As the US student population diversifies in cultural values and home languages, it is critically important that understand how robots are perceived by culturally diverse learners if we hope to design appropriate and engaging educational robots. Understanding children’s perceptions of robots will aid in the appropriate design and development of child-robot interactions as well as improve the success of educational robots. Children’s perceptions of social robots are not only shaped by robotic behaviors and appearances, but also by the previous exposure to robots in the media and in their own experiences (Calvert et al., 2014; Brunick et al., 2016). Lin et al. (2009) conducted a survey of Taiwanese fifth graders and found that educational robots vary in appearance. 59% of the fifth graders felt a robot would be a good companion or tutor in the school setting. Woods (2006) conducted a survey of 159 fifth and sixth graders exploring their responses to 40 robot images. Children identified human-like robots as aggressive, but human-machine like robots as friendly. These data support the concept of the Uncanny Valley (Seyama and Nagayama, 2007) which suggests that as robots become more real, they can also become more disturbing. Children also identified humanoid type robots are more likely to understand them. Hyun et al. (2010) found that young children accepted a robot into their classroom and saw the robot as a peer. In addition, they found that many children wanted to interact with the robot in a small group. The above studies with children did not measure or address ethnicity or cultural or language backgrounds of their participants. Therefore, how well these findings apply to very diverse ELLs remains unknown?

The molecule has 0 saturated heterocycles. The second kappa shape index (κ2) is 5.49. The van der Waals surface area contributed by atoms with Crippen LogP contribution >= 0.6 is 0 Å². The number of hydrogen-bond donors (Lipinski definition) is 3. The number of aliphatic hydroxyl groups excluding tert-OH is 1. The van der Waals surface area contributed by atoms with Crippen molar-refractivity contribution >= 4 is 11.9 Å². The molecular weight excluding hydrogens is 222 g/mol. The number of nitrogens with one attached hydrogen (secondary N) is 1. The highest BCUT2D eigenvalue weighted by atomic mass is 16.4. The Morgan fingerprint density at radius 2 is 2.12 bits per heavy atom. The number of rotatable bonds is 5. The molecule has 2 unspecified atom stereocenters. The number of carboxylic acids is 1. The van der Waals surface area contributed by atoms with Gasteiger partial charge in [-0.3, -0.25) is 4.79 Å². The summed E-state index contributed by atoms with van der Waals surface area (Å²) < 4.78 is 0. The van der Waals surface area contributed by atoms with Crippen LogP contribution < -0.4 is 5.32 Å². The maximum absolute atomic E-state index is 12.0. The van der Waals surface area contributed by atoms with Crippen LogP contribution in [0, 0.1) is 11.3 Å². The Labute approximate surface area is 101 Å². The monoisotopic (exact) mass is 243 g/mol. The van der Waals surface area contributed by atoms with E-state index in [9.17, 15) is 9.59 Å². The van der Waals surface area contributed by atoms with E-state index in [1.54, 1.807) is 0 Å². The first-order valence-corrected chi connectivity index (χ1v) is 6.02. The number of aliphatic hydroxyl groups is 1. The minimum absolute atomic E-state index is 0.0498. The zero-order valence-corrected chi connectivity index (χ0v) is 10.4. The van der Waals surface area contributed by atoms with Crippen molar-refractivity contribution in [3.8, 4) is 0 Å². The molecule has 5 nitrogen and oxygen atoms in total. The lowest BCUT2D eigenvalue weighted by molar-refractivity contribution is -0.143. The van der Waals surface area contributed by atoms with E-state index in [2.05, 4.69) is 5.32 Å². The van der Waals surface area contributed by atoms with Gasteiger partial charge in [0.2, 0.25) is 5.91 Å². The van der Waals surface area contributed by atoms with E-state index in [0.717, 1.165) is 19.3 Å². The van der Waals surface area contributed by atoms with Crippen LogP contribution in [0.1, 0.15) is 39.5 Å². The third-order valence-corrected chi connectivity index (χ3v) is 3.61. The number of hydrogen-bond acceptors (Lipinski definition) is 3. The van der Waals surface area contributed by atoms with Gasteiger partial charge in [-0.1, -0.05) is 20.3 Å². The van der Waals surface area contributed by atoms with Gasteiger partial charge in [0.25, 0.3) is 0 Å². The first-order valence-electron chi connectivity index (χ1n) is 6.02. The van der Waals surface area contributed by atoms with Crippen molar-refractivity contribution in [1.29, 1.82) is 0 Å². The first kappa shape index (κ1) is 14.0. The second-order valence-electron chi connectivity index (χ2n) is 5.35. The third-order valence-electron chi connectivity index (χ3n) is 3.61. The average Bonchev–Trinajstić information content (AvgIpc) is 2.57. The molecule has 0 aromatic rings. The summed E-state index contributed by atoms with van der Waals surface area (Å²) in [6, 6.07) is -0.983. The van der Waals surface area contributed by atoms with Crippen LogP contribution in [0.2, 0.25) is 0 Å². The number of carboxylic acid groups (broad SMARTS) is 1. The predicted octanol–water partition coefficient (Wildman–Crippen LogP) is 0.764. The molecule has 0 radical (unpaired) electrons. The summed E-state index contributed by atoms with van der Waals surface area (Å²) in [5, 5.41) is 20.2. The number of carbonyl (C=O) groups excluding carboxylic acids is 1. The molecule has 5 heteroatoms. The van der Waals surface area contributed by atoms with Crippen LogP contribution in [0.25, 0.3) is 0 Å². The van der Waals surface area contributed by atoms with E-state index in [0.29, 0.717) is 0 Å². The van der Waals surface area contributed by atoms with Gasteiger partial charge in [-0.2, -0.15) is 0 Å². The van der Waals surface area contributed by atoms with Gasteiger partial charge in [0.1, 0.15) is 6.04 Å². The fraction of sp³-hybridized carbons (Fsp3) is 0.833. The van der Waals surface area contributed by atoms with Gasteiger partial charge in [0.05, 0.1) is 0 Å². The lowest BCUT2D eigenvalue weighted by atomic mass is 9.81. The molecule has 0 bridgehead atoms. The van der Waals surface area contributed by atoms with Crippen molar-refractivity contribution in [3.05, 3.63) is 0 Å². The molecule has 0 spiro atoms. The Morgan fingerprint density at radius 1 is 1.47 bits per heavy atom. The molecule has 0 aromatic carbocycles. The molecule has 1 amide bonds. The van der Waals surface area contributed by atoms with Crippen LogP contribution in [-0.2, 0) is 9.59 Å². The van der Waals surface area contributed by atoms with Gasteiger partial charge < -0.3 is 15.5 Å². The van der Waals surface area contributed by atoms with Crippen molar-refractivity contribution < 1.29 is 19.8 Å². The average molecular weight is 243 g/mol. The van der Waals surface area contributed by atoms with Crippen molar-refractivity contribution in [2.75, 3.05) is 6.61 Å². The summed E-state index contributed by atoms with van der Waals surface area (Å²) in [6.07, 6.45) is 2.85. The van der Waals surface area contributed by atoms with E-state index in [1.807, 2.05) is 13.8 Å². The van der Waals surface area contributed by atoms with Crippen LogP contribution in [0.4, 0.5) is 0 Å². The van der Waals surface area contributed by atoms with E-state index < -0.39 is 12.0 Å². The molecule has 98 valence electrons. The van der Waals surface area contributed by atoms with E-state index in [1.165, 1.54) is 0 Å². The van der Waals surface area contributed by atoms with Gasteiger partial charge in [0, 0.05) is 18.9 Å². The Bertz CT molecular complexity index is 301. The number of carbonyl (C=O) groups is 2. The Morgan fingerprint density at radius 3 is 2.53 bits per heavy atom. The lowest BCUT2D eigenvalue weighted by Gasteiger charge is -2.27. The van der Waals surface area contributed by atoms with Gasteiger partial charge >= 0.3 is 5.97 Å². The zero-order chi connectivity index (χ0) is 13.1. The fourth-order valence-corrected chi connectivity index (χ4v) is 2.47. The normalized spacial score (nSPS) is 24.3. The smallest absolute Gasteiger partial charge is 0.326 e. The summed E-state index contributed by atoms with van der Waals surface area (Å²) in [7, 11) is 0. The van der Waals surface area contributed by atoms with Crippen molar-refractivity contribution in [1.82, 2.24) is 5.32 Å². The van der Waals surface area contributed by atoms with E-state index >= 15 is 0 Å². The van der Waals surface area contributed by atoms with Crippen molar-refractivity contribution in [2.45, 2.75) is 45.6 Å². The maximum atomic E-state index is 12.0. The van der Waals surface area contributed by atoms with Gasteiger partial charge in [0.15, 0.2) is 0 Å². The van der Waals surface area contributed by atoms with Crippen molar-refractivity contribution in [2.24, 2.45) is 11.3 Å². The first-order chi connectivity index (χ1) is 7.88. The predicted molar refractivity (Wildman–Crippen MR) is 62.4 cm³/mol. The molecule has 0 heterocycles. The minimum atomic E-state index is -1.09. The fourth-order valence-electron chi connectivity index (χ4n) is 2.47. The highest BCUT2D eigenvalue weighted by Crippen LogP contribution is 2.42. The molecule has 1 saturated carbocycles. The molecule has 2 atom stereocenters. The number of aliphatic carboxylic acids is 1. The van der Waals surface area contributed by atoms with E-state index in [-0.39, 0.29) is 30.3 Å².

2.7 Designing With Users

Recent studies with children and robotics suggest that design partnership with end-users, such ELLs, their parents, and their parents, is an area of opportunity and growth child-robot interaction (CRI) research (Charisi et al., 2018). Engaging school-aged users in participatory hand-onisi activities can yield data on their perception of social robots and their design needs (Kory-Westlund and Breazeal, 2019) for interacting with the robots (Mack et al., 2019). Knowing that socio-cultural background influences the perceptions and values of a cultural group member (Vacca, 2019), therefore, we sought to address the following questions.

1. What robot images are preferred by ELL students, parents, and educators?

2. How do ELL teachers perceive the role and value of educational robots in their classrooms?

3. How do ELL students, parents, and educators perceive the value of educational robots in a language learning environment?

4. What concerns do the ELL students, parents, and educators have regarding educational robots in the school setting?

3 Method

The overall methodology for this study stemmed from Participator Design (Spinuzzi, 2005). Therefore our customized methods result from adjusting to the needs of our unique population (Putnam et al., 2009). Given the growing unmet needs of English language learners, the potential for educational, social robots seems apparent. However, as a vulnerable population, there is a real need to understand and address the cultural aspect of educational, social robots. As mentioned above, we utilized the CLUE Framework (Sun, 2012) suggesting we approach our participants as cultural informants giving us insight into their preferences and beliefs. Therefore, we conducted an exploratory, interactive study capturing data from potential educational robot users and stakeholders. Based upon a study design by Woods (2006), we utilized images of existing robots to explore robot perceptions during interactive interviews with participants whose demographics are detailed below.